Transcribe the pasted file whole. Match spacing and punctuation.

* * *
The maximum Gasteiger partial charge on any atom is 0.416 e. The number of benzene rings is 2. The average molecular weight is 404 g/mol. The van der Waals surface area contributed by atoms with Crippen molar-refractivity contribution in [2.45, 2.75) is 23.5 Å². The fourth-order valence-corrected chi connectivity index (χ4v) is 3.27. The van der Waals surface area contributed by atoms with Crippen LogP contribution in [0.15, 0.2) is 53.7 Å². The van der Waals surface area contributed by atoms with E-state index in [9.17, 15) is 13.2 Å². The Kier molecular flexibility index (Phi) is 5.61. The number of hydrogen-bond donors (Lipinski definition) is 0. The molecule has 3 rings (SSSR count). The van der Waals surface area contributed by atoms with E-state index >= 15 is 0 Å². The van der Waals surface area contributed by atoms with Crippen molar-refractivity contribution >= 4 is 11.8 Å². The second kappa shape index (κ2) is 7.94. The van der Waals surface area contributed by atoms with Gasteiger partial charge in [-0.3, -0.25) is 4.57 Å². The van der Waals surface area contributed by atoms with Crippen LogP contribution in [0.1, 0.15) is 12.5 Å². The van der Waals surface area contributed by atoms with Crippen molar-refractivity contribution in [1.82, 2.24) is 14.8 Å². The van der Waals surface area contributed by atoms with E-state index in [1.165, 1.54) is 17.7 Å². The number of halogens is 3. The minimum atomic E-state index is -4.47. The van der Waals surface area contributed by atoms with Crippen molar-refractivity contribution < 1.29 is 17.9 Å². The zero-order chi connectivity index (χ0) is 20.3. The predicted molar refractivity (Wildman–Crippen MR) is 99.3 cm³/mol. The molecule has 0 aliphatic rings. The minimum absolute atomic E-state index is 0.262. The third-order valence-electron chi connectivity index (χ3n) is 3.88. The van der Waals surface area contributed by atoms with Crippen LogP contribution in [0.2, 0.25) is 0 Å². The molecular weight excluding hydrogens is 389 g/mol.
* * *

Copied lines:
The maximum Gasteiger partial charge on any atom is 0.416 e. The number of benzene rings is 2. The average molecular weight is 404 g/mol. The van der Waals surface area contributed by atoms with Crippen molar-refractivity contribution in [2.45, 2.75) is 23.5 Å². The fourth-order valence-corrected chi connectivity index (χ4v) is 3.27. The van der Waals surface area contributed by atoms with Crippen LogP contribution in [0.15, 0.2) is 53.7 Å². The van der Waals surface area contributed by atoms with E-state index in [9.17, 15) is 13.2 Å². The Kier molecular flexibility index (Phi) is 5.61. The number of hydrogen-bond donors (Lipinski definition) is 0. The molecule has 3 rings (SSSR count). The van der Waals surface area contributed by atoms with E-state index >= 15 is 0 Å². The van der Waals surface area contributed by atoms with Crippen molar-refractivity contribution >= 4 is 11.8 Å². The second kappa shape index (κ2) is 7.94. The van der Waals surface area contributed by atoms with Gasteiger partial charge in [-0.3, -0.25) is 4.57 Å². The van der Waals surface area contributed by atoms with Crippen LogP contribution in [0.1, 0.15) is 12.5 Å². The van der Waals surface area contributed by atoms with Crippen molar-refractivity contribution in [1.82, 2.24) is 14.8 Å². The van der Waals surface area contributed by atoms with E-state index in [1.165, 1.54) is 17.7 Å². The number of halogens is 3. The minimum atomic E-state index is -4.47. The van der Waals surface area contributed by atoms with Crippen molar-refractivity contribution < 1.29 is 17.9 Å². The zero-order chi connectivity index (χ0) is 20.3. The predicted molar refractivity (Wildman–Crippen MR) is 99.3 cm³/mol. The molecule has 0 aliphatic rings. The minimum absolute atomic E-state index is 0.262. The third-order valence-electron chi connectivity index (χ3n) is 3.88. The van der Waals surface area contributed by atoms with Crippen LogP contribution in [0.2, 0.25) is 0 Å². The molecular weight excluding hydrogens is 389 g/mol.